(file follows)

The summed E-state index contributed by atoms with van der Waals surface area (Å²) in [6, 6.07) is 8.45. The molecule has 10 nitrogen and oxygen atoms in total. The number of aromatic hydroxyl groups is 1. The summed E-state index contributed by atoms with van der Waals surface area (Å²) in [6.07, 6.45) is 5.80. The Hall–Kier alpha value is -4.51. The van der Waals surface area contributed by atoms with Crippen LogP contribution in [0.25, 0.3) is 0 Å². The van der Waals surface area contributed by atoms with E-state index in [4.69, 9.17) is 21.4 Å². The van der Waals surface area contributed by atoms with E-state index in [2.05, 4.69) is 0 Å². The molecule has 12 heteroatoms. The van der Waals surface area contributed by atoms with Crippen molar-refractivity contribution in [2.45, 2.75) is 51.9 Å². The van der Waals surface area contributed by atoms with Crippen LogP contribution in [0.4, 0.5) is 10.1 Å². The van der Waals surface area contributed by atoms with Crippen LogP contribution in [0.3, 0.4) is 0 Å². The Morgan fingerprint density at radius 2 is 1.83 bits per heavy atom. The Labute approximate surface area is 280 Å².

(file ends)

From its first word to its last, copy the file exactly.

The summed E-state index contributed by atoms with van der Waals surface area (Å²) in [6, 6.07) is 8.45. The molecule has 10 nitrogen and oxygen atoms in total. The number of aromatic hydroxyl groups is 1. The summed E-state index contributed by atoms with van der Waals surface area (Å²) in [6.07, 6.45) is 5.80. The Hall–Kier alpha value is -4.51. The van der Waals surface area contributed by atoms with Crippen LogP contribution in [0.25, 0.3) is 0 Å². The van der Waals surface area contributed by atoms with E-state index in [4.69, 9.17) is 21.4 Å². The van der Waals surface area contributed by atoms with E-state index in [2.05, 4.69) is 0 Å². The molecule has 12 heteroatoms. The van der Waals surface area contributed by atoms with Crippen molar-refractivity contribution in [2.45, 2.75) is 51.9 Å². The van der Waals surface area contributed by atoms with Crippen LogP contribution in [0.4, 0.5) is 10.1 Å². The van der Waals surface area contributed by atoms with Crippen LogP contribution in [0.3, 0.4) is 0 Å². The Morgan fingerprint density at radius 2 is 1.83 bits per heavy atom. The Labute approximate surface area is 280 Å².